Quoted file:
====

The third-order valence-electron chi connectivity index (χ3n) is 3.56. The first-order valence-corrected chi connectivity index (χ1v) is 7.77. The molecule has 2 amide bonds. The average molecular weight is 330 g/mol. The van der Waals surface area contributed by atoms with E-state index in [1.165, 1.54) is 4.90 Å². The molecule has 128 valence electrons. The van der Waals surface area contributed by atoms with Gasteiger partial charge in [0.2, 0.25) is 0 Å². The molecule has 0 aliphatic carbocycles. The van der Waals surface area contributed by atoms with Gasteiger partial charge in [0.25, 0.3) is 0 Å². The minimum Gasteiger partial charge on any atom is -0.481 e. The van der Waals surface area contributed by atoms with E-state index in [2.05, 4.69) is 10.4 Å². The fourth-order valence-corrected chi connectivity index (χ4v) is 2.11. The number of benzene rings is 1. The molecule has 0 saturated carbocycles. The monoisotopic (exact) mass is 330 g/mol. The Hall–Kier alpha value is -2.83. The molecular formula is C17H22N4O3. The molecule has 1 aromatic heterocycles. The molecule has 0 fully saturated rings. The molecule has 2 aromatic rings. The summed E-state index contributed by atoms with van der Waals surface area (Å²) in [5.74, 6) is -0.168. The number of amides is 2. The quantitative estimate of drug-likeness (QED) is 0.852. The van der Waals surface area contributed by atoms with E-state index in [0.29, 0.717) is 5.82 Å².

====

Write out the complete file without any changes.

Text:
The third-order valence-electron chi connectivity index (χ3n) is 3.56. The first-order valence-corrected chi connectivity index (χ1v) is 7.77. The molecule has 2 amide bonds. The average molecular weight is 330 g/mol. The van der Waals surface area contributed by atoms with E-state index in [1.165, 1.54) is 4.90 Å². The molecule has 128 valence electrons. The van der Waals surface area contributed by atoms with Gasteiger partial charge in [0.2, 0.25) is 0 Å². The molecule has 0 aliphatic carbocycles. The van der Waals surface area contributed by atoms with Gasteiger partial charge in [0.25, 0.3) is 0 Å². The minimum Gasteiger partial charge on any atom is -0.481 e. The van der Waals surface area contributed by atoms with E-state index in [2.05, 4.69) is 10.4 Å². The fourth-order valence-corrected chi connectivity index (χ4v) is 2.11. The number of benzene rings is 1. The molecule has 0 saturated carbocycles. The monoisotopic (exact) mass is 330 g/mol. The Hall–Kier alpha value is -2.83. The molecular formula is C17H22N4O3. The molecule has 1 aromatic heterocycles. The molecule has 0 fully saturated rings. The molecule has 2 aromatic rings. The summed E-state index contributed by atoms with van der Waals surface area (Å²) in [5.74, 6) is -0.168. The number of amides is 2. The quantitative estimate of drug-likeness (QED) is 0.852. The van der Waals surface area contributed by atoms with E-state index in [0.29, 0.717) is 5.82 Å².